Mixtape Review: Young Thug & Bloody Jay


Young Thug is an Atlanta rapper who’s been floating around concerts with with varying capacities in the South and incoherent blog posts for a couple years now. He signed to Brick Squad last year on the recommendation of Waka Flocka and PeeWee Longway, with label head Gucci Mane calling him, “One of the most talented rappers I’ve ever met.” But since then, Thug has surfaced from Brick Squad’s sinking ship with the minor street hit “Stoner” and his more recent song “Danny Glover” completely paralyzing the likes of Kanye WestDrake and now Nicki Minaj. The reason for his uneven success, more than the dismembered rap-hype landscape, is that he doesn’t sound like any other rapper since the beginning of time.

Bloody Jay is another Atlanta product who’s been even more on the periphery, despite two solid Blatlanta mixtapes, a Get It in Blood tape and some legit great songs. He’s got a pretty demanding presence, either rapping so loud his vocals distort or singing with a heartfelt – if off-key – soul. But it’s very difficult to focus on Bloody Jay when he’s on a track with Young Thug. Thugga’s been compared to every weirdo or different rapper this side of Stankonia, and has said his favorite is Lil Wayne. But he’s so much more than Wayne’s pill-popping free association, more than Yung LA’s off-the-deep-end swag rap, more than Lil B’s Myspace-era vocal textures, more than Future’s exploration of flows and autotune. And sure, Thug is all of those things too, but it’s so much more raw and carnal than a simple conflux of influences. I fucking hate to use Latin phrases, but Young Thug truly is sui generis.

Thug and Bloody Jay dropped their collaborative mixtape, Black Portland. On the first track “Suck Me Up,” Thug begins his verse by plopping phrases into the oscillating synth beat. Then when the beat falls away, he raps, “I am up at Disneyland looking like Mickey Mouse/Doors off red G gold car seats/Red bottom Santa compliment my toe ring” and then trails off into, “Making Thompson ties moster ain’t submarine,” or something. It’s not that the actual words just don’t matter, it’s that the sentiment breaking out of the destruction is greater than the sum of how the parts are structured. Even when the words seem like they’re made by a drunk texter with fat thumbs and autocorrect, the listener is feeling what Thug intended. All this happens before Jay comes in on the second verse with, “She just wanna keep fuckin’ fuckin’ fuckin’ and fuckin’ fuckin’ fuckin’ fuckin’ fuckin'” before shouting through a megaphone, “I slam dunked her/Antawn Jamison.”

The Black Portland tape finds a bunch of different sounds, made by I’m guessing dudes in the 808 Mafia crew, for Thug and Jay to completely wild out on, including the aforementioned “Danny Glover” (with no Jay) and their collaboration from Blatlanta 2, “Let’s Go Play” rounding out the tape. There’s “Signs” with a Three 6 Mafia sample, and “Nothing But Some Pain,” featuring a chopped up Future hook, that bang way harder than their piano backing tracks. “4 Eva Bloody” is so goddamn exuberant, it immediately makes me knock my knees together like a Chicago Bop song. Both “Movin” and “Paranoia” lurch with such unwieldiness it feels like an industrial factory accident is about to happen.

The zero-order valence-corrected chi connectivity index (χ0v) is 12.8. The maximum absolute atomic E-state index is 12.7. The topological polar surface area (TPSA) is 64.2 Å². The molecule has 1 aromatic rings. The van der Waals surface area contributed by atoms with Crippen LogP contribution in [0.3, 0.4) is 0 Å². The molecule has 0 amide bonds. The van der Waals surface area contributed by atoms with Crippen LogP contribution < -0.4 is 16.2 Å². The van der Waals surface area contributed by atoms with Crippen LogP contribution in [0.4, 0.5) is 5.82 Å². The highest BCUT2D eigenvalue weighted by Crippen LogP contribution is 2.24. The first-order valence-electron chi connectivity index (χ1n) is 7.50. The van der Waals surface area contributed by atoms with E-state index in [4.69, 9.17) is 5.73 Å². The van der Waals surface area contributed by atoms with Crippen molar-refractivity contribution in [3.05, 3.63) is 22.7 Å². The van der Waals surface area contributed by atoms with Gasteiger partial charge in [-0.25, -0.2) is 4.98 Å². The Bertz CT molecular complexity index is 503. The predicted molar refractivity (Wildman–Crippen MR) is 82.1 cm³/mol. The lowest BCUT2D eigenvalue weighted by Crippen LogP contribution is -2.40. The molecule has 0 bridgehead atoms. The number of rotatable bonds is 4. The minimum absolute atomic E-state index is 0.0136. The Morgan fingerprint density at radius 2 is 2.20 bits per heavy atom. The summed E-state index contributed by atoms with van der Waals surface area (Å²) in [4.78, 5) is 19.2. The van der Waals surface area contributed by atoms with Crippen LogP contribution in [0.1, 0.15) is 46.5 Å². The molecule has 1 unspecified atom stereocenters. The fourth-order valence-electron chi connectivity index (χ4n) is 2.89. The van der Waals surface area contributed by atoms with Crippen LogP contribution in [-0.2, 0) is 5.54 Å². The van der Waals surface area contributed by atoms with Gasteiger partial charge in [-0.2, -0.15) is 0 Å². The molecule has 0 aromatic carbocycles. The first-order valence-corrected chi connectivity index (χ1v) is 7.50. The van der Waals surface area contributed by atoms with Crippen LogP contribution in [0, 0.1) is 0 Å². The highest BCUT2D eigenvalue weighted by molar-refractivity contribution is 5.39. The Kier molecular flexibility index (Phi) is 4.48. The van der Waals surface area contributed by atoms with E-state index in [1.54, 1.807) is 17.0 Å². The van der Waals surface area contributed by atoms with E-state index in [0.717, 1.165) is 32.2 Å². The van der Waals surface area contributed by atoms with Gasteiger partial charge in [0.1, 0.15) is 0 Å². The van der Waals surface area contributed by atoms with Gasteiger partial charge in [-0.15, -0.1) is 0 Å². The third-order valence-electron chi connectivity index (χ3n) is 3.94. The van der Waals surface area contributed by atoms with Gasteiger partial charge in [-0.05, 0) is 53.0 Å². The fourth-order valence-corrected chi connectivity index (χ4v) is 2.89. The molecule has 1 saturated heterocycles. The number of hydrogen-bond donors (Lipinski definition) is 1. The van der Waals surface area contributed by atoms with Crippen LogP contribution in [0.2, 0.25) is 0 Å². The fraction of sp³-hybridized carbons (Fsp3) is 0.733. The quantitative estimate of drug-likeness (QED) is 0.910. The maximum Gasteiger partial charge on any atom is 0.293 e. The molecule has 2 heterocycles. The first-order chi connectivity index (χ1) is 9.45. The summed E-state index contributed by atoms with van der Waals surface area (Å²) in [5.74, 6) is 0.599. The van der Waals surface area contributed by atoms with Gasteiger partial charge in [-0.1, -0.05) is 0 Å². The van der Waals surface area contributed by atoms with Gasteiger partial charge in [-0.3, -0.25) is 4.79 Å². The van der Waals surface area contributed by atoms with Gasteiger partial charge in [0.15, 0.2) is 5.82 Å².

On “Movin” especially, the two rappers’ chemistry is at its most unstable, while never orbiting too far from one another. Halfway through Thug’s verse, his voice devolves to a hushed mumble before just faintly whining and humming at the end. When right then, Bloody Jay karate kicks in, hollering the chorus, “We got dis bih MOVIN!” And on Jay’s verse, he busts out a double-time flow with each ad-lib agitating eardrums that much more. Then at the end, he sounds like he’s imitating a child puffing out their chest to a bully.

The beat for “No Love” sounds like a theremin reverberation from one of those time capsules we sent to space, and Thug and Jay both go in, in the most traditional sense of the phrase. I don’t have speakers loud enough to placate myself for when Thug annoucnes, “Having babies/Cooking babies/Water whipping/Casting call/For this porn I need a leading lady” or when Jay spits, “We bad guys/Convicted felons” on “No Fucks.” There’s also the glistening “Florida Water” in which both diamonds and pussies are compared to Florida water.

When asked to explain the meaning behind the name of the mixtape, Bloody Jay said, “We’re on fire right now in the streets of Atlanta, and we’re stoners, so you know, we’re the Blazers.” But from further inquiry, it’s clear that they see Black Portland as a sort of city upon a hill. And where Portland is a sort of haven for liberal white people looking toward the future, Black Portland would be a black-majority city whose population isn’t made up of people being forced by racist policies and gentrification. As the chorus of the final track insists, “Let’s go play, we can go anywhere.”

Tags: Black Portland Bloody Jay Review Young Thug

comments powered by Disqus